Sir Richard Branson has been appointed by the Government to make hospitals more consumer-friendly. The Virgin boss has been brought in by Alan Milburn, the Secretary of State for Health, to improve the standard of food and the "homeliness" of wards for NHS patients.

Executives from his airline, Virgin Atlantic, will offer advice to the Department of Health as part of the Government's NHS review, to be published in July.

In return for suggesting how to brighten up Britain's over-stretched wards, they will receive the modest sum of £35,000. Virgin Atlantic has won awards for customer care in the past. However, its sister company, Virgin Trains, has been heavily criticised for poor time-keeping and stiff early-morning prices.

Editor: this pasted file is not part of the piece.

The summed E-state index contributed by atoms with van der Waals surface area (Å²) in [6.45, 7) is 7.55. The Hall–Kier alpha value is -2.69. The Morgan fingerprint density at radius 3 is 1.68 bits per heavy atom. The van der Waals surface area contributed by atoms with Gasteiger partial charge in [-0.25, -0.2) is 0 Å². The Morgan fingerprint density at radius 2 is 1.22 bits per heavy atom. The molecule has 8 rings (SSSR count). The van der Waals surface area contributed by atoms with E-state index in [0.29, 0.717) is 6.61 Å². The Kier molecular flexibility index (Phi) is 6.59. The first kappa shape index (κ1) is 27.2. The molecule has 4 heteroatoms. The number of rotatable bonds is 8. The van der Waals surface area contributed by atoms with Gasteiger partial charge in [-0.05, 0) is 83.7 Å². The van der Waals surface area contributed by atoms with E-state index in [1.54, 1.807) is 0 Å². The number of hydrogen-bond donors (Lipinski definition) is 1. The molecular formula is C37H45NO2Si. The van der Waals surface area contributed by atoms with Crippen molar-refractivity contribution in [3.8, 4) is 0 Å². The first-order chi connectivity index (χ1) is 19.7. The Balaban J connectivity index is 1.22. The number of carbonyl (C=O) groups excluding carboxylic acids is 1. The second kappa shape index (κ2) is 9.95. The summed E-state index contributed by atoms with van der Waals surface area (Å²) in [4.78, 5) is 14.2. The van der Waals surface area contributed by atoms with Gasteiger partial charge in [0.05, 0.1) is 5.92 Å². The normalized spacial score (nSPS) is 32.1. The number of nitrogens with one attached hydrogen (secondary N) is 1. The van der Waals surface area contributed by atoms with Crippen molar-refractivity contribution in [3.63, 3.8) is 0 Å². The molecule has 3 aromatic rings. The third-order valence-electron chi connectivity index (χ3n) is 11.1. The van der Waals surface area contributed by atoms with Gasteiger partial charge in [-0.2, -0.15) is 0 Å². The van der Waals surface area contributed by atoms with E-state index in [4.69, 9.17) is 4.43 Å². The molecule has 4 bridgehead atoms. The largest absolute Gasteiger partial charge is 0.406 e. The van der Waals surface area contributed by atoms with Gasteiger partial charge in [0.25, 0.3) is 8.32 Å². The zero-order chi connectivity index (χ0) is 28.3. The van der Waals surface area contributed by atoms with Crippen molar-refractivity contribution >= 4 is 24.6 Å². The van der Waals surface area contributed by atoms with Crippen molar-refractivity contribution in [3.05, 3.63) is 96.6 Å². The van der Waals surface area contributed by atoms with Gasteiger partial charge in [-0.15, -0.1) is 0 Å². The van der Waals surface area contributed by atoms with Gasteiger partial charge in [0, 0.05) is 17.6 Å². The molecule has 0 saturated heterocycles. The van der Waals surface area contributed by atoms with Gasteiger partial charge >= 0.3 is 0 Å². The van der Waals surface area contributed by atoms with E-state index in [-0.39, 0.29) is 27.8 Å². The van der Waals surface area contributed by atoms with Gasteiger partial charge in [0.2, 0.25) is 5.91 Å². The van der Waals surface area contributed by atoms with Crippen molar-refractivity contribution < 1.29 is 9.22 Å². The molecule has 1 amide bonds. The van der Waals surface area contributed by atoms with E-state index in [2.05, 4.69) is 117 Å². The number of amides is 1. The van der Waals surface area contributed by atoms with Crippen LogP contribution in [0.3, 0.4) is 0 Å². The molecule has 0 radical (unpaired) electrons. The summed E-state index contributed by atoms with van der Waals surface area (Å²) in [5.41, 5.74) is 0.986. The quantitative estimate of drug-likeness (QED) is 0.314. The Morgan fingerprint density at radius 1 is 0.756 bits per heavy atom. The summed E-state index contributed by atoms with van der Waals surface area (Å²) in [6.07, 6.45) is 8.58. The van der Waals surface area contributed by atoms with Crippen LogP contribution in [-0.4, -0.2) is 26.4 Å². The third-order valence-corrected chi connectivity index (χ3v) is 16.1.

Sir Richard's previous forays into Government policy have not been successful. In 1986, he was appointed to advise on Margaret Thatcher's anti-litter campaign, but this was abandoned after just three years.

A government insider said last night that Sir Richard was ideal for providing the "cultural shift" needed in the health service. The source added that other captains of industry would be welcome to provide similar advice.

"The important thing is that we shift to the position where patients feel they are king," the source said.

"In the past, the NHS has been a national factory for healthcare. We need to get to a point where families feel involved in the healing process through more flexible visiting hours for example."